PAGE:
Tesla: Where Retail Investors Rushing in and Nest Eggs Cracking
Every year there seems to be a few momentum stocks defying logic, reality while bleeding all shorts getting in the way. This year, Tesla Motor (Nasdaq: TSLA) is one such stock which hit $188.64 on Friday, Sept. 26.
Chart Source: Yahoo Finance, Sept. 28,2013
We are talking about a $35ish stock just on Jan. 2, 2013, and the company only reported its FIRST EVER profitable quarter in May. Goldman Sachs (GS) did do a reality check on Tesla's margin in July, and the stock did go down by $18.21 in one day on July 15. However, a forgiving market with crazy liquidity (thanks to Fed's infinite QE), investors just blew GS off and the stock's never looked back.
Now the latest Tesla warning came from BofA Merrill Lynch dated Sept. 23 -- Smart-money big boys are getting out of Tesla, and guess who are the buyers...Retail Investors!
"Institutional ownership of Tesla stock has faded throughout 2013, from approximately 84% of shares held in January to about 66% today. As a result, it now appears that retail investors are playing an increasing role in driving the stock price higher and could be at risk when a correction, which we believe is long overdue, ultimately occurs."
More importantly, BofA Merrill Lynch thinks Tesla price objective (PO) should be at $45! (That's 76% lower than the closing price on Friday.)
"We continue to view Tesla shares as vastly overvalued and maintain our $45 PO, which is based on a 2015e EV/EBITDA multiple of about 12X (currently 12.7X). We note that our valuation multiple is relatively consistent with the simple average of 2015 EV/EBITDA multiples for a group of 35 growth oriented tech companies, based on consensus estimates."
Chart Source: BofA, Bloomberg
The reason for such pessimistic view on Tesla going against the market herd? BofA noted:
We estimate that Tesla’s current share price implies approximately 628K vehicle sales in 2020 (versus an estimated 21K in 2013).....Generating luxury margins on a mass market vehicle is likely to prove incredibly challenging, and represents another major hurdle to the bull case, in our view.
In other words, the current valuation might remotely be reasonable if Tesla were the only game in town without the competition from GM, Toyota and BMWs.
Fundamentally, I can see why even a typical bull like GS would have concern -- TTM financial ratios related to profitability and margins of Tesla are ALL NEGATIVE or meaningless since 2008! (See Screen Shot from S&P Capital IQ)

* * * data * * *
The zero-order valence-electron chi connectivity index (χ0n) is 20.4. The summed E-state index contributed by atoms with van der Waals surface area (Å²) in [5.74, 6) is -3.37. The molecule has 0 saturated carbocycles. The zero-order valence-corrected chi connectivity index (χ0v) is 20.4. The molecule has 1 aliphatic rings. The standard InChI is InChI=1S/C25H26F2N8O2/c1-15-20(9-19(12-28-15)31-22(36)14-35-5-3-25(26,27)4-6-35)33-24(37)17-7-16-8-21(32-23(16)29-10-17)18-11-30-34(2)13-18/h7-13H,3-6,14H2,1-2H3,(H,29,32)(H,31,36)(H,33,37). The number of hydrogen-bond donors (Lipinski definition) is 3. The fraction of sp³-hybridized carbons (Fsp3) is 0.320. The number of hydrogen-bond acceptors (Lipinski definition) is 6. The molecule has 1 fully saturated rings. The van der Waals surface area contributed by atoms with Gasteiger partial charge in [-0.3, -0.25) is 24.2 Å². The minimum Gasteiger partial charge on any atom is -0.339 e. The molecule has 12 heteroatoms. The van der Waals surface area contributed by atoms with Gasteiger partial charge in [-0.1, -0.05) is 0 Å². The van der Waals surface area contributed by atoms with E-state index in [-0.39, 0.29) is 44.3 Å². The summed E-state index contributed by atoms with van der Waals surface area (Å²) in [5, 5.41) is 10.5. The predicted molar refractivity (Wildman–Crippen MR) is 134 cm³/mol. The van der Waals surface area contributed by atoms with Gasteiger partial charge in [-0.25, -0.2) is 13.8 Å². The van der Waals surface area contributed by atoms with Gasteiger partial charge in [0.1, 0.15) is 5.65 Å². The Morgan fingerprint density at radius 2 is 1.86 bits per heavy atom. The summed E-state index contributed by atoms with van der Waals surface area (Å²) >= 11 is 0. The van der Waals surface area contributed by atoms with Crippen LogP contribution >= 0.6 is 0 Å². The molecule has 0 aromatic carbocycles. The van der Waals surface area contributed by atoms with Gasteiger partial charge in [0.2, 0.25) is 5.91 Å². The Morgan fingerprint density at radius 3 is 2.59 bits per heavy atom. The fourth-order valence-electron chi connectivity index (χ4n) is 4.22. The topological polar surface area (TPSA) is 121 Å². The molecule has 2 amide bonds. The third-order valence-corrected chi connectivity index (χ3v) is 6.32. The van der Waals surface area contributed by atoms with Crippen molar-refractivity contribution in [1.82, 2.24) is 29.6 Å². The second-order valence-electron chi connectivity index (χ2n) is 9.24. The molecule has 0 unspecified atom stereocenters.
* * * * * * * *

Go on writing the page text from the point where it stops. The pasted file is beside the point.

Source: S&P Capital IQ
Some analysts argued that Tesla requires an unconventional approach to valuation due to Tesla's special 'advantages'. However, I think the current price point of Tesla stock is unlikely to be justified by any reasonable and logical model, however unconventional it needs to be. And it looks like a lot of the institution smart money investors agreed and have already cashed out judging from the BofA analysis.
Approaching it from a common sense point of view, Tesla is already exhibiting signs of a bubble when you see quotes like this:
“It’s what Marty McFly might have brought back in place of his DeLorean in Back to the Future.” ~ Consumer Reports, May 2013
And when Tesla’s chief designer, Franz von Holzhausen, pulled out the Apple and 'iPhone Moment' card when he tried to explain why the car has a touchscreen:
“It’s like the leap of faith Apple (AAPL) took with the iPhone. The screen is the hero. We are in the midst of that transition toward a new way of thinking. For me, it’s that iPhone moment.”
My take is that it seems a pretty smooth move implying Tesla, essentially an auto maker in the manufacturing sector, is a 'peer' of Apple, an international icon tech company.
The Christian Science Monitor (CSM) just published an interesting article questioning how Tesla could be worth almost half (46%) of General Motors in terms of market cap. This caught my eyes because typically CSM is not a site where you find articles talking about stock valuation. As such, CSM did not cite the financial lingos such as forward PE, etc, but rather based it purely on the fact that
"GM has built over 450 million cars in its 105 years while Tesla has made about 25,000 over 10 years."
A lot of times, the most basic question is usually the most important one that retail investors should ask before getting into Tesla.